A briefing on alternative tools which can be employed by mining companies in financing their projects. First published in 2013.
A royalty is a right to receive payment based on a percentage of the minerals or other products produced at a mine or of the revenues or profits generated from the sale of those minerals or other products at a mine. Royalties are commonly granted to governments, pursuant to mining legislation, or to land owners, pursuant to mining leases. However, royalties can also be granted to investors or financiers as a means of providing enhanced returns.
While royalties are used frequently in the mining industry, it is not possible to say that there is a 'standard form' of a royalty. However, royalties typically fall into four general headings: profit based royalties, net smelter return royalties, production royalties or royalties in kind.
Royalties tend to be granted during the early stages of mining operations and are typically for pre-feasibility costs. A royalty of between US$10 million and US$40 million is most common. There are specialist royalty companies – Royal Gold, Silver Wheaton, International Royalty, Franco Nevada. The majors and traders – Rio Tinto, BHP Billiton, Glencore and Trafigura – are also known to purchase royalties.
Royalties are typically paid from the top of the cascade. Project finance banks view royalties payable to governments and/or land owners as unavoidable operating costs of the project. However, royalties payable to other creditors or investors in the project may cause issues as the royalty may be seen as an enhanced return to equity or other creditors paid in priority to senior lenders.
Although streaming is a form of royalty, the streaming investments can be for much larger amounts. The royalty companies mentioned above will all make streaming investments, typically for precious metals. We have also worked on transactions where end users have made streaming investments in order to secure long term supply.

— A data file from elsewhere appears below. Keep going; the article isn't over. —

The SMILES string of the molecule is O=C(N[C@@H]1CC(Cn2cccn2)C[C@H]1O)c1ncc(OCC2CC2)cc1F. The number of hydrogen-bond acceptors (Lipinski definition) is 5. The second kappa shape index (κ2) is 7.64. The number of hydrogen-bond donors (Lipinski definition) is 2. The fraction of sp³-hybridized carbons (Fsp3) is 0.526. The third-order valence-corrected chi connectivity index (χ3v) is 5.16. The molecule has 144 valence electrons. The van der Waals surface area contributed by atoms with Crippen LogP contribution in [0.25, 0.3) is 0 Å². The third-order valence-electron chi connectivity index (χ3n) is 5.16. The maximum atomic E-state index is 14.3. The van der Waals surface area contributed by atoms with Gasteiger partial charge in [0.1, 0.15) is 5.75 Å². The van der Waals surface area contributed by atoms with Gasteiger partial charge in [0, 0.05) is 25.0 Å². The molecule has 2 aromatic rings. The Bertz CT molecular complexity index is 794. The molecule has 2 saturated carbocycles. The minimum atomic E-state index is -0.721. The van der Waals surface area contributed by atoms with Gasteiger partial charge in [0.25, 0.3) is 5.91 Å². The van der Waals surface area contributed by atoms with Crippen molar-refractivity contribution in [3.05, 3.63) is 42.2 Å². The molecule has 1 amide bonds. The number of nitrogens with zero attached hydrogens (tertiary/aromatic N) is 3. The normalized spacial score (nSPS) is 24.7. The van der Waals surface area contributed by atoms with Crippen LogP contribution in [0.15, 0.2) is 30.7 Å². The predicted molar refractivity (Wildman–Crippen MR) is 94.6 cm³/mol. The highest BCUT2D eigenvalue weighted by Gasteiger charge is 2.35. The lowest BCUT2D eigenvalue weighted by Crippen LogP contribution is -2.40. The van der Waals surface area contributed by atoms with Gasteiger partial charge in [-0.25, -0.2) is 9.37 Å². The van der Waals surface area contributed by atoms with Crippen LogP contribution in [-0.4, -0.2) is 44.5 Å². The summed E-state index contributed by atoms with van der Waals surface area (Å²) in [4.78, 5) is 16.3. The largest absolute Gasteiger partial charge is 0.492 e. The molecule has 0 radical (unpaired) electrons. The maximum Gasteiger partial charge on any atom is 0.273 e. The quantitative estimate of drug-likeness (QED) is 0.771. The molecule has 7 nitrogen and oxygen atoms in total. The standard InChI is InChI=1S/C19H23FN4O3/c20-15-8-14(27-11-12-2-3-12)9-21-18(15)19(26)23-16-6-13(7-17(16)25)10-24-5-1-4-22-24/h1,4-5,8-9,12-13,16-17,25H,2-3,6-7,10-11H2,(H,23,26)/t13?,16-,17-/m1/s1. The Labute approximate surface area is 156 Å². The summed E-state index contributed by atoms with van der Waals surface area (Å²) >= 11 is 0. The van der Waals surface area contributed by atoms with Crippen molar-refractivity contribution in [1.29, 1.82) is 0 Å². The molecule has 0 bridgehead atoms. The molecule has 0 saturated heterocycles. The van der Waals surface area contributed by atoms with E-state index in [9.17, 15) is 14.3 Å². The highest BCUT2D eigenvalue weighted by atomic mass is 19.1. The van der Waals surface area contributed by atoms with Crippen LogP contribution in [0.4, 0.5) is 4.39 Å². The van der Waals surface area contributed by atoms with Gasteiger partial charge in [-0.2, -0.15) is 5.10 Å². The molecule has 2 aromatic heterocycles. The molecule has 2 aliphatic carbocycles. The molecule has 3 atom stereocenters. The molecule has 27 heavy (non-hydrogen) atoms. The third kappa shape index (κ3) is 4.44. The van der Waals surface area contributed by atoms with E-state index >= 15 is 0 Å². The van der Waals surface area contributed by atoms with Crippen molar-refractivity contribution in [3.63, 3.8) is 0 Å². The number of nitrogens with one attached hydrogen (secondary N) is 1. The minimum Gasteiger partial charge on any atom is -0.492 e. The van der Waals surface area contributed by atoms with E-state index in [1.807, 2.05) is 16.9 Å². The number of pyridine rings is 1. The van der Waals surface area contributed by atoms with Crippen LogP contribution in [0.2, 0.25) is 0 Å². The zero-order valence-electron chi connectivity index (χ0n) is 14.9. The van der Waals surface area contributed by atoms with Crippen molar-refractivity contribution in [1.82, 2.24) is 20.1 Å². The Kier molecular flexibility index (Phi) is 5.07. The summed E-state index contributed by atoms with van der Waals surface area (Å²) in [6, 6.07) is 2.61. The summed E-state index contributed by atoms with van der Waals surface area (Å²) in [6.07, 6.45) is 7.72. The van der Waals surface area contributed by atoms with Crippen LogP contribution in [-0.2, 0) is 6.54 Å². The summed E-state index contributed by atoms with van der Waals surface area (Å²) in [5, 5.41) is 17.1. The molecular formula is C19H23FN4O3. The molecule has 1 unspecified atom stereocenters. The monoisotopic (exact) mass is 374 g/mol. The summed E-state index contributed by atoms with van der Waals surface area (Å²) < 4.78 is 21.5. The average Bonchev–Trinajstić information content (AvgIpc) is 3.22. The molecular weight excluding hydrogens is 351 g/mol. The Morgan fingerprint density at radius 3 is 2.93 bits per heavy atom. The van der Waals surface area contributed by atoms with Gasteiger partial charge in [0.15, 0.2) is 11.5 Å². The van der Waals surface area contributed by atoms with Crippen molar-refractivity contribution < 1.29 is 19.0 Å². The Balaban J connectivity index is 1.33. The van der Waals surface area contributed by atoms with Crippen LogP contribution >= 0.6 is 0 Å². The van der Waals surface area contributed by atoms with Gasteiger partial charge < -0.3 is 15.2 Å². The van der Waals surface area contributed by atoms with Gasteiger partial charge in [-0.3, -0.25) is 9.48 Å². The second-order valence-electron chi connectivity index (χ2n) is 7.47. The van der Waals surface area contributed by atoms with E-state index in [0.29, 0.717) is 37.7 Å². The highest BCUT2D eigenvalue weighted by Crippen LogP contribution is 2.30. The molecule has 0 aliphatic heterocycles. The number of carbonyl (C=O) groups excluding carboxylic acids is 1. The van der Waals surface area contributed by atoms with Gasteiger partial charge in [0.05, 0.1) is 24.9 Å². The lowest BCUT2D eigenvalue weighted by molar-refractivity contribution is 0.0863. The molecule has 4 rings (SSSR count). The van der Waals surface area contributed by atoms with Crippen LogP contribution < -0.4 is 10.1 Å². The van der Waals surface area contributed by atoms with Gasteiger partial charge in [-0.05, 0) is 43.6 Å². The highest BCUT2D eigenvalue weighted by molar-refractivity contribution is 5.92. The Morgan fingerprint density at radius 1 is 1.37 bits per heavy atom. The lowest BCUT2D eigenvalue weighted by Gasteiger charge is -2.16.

Streaming finance is raised by selling a right to a commodity (typically a by-product) in exchange for an up-front payment. A stream is distinct from a royalty as it creates a right for the purchaser to purchase all or a portion of one or more metals produced from a mine rather than, in the case of a royalty, creating a right to a percentage of revenue from the sale of production. Traditionally streaming has been used in mining operations in which gold or silver was a by-product. The mine operator is able raise significant capital by selling its by-product gold or silver production for an up-front payment and, in some circumstances, an on-going price contribution or tolling/refining fee or continuing purchase of product over a period ranging to the life of the mine.
Recently, several large streaming investments have closed in the Canadian market, these include a US$1 billion gold and silver streaming investment by Franco-Nevada into Inmet Mining Corp. to finance the construction and development of a giant copper mine in Panama and a US$750 million gold and silver streaming investment by Silver Wheaton Corp. into HudBay Minerals Inc.
Where a streaming investment is unsecured, the investment should sit well alongside project financing as it is typically concerned with a by-product (which is usually not featured in the lenders' financial model) and, in some circumstances, will provide an additional source of revenue to supplement the main product revenue stream. Of note, it is also possible to structure streaming financings for the funding of mine acquisitions, so that the upfront payment (either separately or in conjunction with senior leveraged finance) is utilised for the purchase of a mine.